A Dog’s Cough Can Be Serious · The Wildest

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Laryngitis in Dogs: Causes and Treatment

Vet advice on when you should be worried.

by Sarah Wooten, DVM
Updated December 27, 2023
A dog outside with his mouth open coughing
Stephen Morris / Stocksy

Let’s just get it out there: For a dog, coughing, unlike sneezing, is never “normal.” As a small-animal veterinarian, I hear this all the time. Clients tell me that their dog has been coughing for a while or off-and-on or when they’re excited or after pulling on the leash or while going to the groomer — they think the dog is “OK.” But a history of coughing always raises a red flag with me. 

Coughing is caused by an irritation or inflammation of one or more of the dog’s respiratory organs. A problem anywhere in that system — the larynx, in the back of the throat; the windpipe; the airways (bronchi); or lungs — can cause your dog to cough. Heart disease, which is closely tied to the lungs and airways, also causes coughing. 

Sometimes, the cause of a dog coughing is benign, like a small bout of tracheobronchitis (an infectious inflammation of the airways more commonly referred to as “kennel cough” ) that resolves easily with medication and has a vaccine (Bordetella). Sometimes, the cause is more worrisome; collapsing airways, pneumonia, a piece of grass or bone stuck in the back of the throat, parasites, laryngeal paralysis, or a cancerous tumor that is pushing on respiratory structures can all cause a dog to cough. 

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Learn all about why dogs cough and what symptoms to look out for in your pup, as well as when to consult your veterinarian.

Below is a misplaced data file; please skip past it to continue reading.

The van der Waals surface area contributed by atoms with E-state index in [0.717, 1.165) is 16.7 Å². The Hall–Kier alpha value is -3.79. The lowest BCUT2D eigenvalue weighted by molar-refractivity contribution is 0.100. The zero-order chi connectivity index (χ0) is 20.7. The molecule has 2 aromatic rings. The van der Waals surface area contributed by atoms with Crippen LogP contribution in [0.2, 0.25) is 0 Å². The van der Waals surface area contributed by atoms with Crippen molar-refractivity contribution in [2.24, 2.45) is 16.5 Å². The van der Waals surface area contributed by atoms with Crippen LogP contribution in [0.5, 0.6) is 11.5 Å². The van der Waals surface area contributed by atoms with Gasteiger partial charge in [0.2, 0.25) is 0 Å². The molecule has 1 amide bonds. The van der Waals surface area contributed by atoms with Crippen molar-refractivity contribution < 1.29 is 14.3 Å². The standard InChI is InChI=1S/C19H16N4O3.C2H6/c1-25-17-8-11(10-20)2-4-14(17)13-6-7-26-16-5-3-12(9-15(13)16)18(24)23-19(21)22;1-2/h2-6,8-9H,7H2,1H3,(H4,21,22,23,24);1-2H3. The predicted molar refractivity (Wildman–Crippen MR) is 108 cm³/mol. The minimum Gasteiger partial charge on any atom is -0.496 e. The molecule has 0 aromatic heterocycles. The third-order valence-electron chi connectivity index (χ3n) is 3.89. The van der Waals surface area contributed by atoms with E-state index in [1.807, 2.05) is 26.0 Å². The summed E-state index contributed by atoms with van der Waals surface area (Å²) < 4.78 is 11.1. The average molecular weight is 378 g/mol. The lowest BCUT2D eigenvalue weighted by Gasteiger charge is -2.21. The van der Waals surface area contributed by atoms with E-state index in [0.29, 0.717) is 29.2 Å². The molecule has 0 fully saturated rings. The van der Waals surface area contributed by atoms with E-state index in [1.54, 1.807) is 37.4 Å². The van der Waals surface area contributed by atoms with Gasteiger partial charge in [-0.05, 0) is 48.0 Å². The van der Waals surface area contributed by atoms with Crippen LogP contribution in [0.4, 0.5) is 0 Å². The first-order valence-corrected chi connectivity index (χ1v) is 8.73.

Why dogs cough

When coughing is due to a problem in the laryngeal area, it can be a real pain in the neck, both literally and figuratively. And new research is showing that more coughing dogs have laryngeal problems than previously thought. 

The anatomy of a dog’s throat is much the same as that of a human’s.The larynx (the area between the nose and the trachea), trachea (windpipe), epiglottis (a flap of cartilage at the root of the tongue that is depressed during swallowing to cover the opening of the windpipe), and esophagus are the same in both. As well as housing the voice box, the larynx serves to protect the lower airways — trachea, bronchi, and lungs — from foreign material and germs. The larynx is lined with secretory membranes and comprises muscles, cartilage, and ligaments.

What are the types of larynx disease in dogs? 

There are several types of larynx diseases that dogs can contract, including: 

  • Laryngitis: a relatively common inflammation of the larynx

  • Laryngeal edema: a swelling caused the accumulation of fluid in the tissues of the larynx

  • Laryngeal tumors: masses or growths on the larynx

  • Laryngeal chrondropathy: an infectious condition in the cartilage, which is usually caused by injury from a foreign material (like a stick)

  • Laryngeal paralysis: the most common larynx disease, resulting from the degeneration of the nerves and muscles that open and close the larynx